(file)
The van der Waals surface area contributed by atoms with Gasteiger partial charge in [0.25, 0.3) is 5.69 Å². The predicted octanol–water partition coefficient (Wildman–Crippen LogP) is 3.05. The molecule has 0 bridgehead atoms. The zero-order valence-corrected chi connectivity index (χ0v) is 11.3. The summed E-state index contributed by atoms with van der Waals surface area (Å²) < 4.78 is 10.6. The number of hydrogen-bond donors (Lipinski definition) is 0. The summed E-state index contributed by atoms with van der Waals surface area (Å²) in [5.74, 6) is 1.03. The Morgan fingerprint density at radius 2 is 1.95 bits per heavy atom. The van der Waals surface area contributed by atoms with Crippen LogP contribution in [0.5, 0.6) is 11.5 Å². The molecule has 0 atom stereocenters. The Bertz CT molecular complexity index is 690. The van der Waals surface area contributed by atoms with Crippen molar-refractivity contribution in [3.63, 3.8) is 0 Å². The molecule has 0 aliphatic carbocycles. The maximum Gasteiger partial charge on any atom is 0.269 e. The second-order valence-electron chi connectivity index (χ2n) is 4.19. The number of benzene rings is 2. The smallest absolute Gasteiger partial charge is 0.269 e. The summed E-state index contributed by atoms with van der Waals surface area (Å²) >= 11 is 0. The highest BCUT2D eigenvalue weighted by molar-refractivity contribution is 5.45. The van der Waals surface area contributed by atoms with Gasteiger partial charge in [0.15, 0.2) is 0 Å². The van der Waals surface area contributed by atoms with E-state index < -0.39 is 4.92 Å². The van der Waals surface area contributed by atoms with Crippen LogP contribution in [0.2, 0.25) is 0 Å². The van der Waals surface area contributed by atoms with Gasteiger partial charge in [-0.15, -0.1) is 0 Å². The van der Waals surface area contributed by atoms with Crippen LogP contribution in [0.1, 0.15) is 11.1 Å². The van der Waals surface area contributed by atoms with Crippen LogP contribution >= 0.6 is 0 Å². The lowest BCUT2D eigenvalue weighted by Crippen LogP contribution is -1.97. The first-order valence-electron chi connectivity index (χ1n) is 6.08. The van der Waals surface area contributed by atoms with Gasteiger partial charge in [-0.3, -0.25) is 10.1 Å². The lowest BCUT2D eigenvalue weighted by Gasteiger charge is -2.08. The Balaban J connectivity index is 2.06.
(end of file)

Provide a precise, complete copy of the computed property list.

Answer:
The van der Waals surface area contributed by atoms with Gasteiger partial charge in [0.25, 0.3) is 5.69 Å². The predicted octanol–water partition coefficient (Wildman–Crippen LogP) is 3.05. The molecule has 0 bridgehead atoms. The zero-order valence-corrected chi connectivity index (χ0v) is 11.3. The summed E-state index contributed by atoms with van der Waals surface area (Å²) < 4.78 is 10.6. The number of hydrogen-bond donors (Lipinski definition) is 0. The summed E-state index contributed by atoms with van der Waals surface area (Å²) in [5.74, 6) is 1.03. The Morgan fingerprint density at radius 2 is 1.95 bits per heavy atom. The van der Waals surface area contributed by atoms with Crippen LogP contribution in [0.5, 0.6) is 11.5 Å². The molecule has 0 atom stereocenters. The Bertz CT molecular complexity index is 690. The van der Waals surface area contributed by atoms with Crippen molar-refractivity contribution in [3.63, 3.8) is 0 Å². The molecule has 0 aliphatic carbocycles. The maximum Gasteiger partial charge on any atom is 0.269 e. The second-order valence-electron chi connectivity index (χ2n) is 4.19. The number of benzene rings is 2. The smallest absolute Gasteiger partial charge is 0.269 e. The summed E-state index contributed by atoms with van der Waals surface area (Å²) >= 11 is 0. The highest BCUT2D eigenvalue weighted by molar-refractivity contribution is 5.45. The van der Waals surface area contributed by atoms with Gasteiger partial charge in [0.15, 0.2) is 0 Å². The van der Waals surface area contributed by atoms with E-state index < -0.39 is 4.92 Å². The van der Waals surface area contributed by atoms with Crippen LogP contribution in [0.2, 0.25) is 0 Å². The van der Waals surface area contributed by atoms with Gasteiger partial charge in [-0.15, -0.1) is 0 Å². The van der Waals surface area contributed by atoms with Crippen LogP contribution in [0.1, 0.15) is 11.1 Å². The van der Waals surface area contributed by atoms with Crippen LogP contribution >= 0.6 is 0 Å². The lowest BCUT2D eigenvalue weighted by Crippen LogP contribution is -1.97. The first-order valence-electron chi connectivity index (χ1n) is 6.08. The van der Waals surface area contributed by atoms with Gasteiger partial charge in [-0.3, -0.25) is 10.1 Å². The lowest BCUT2D eigenvalue weighted by Gasteiger charge is -2.08. The Balaban J connectivity index is 2.06.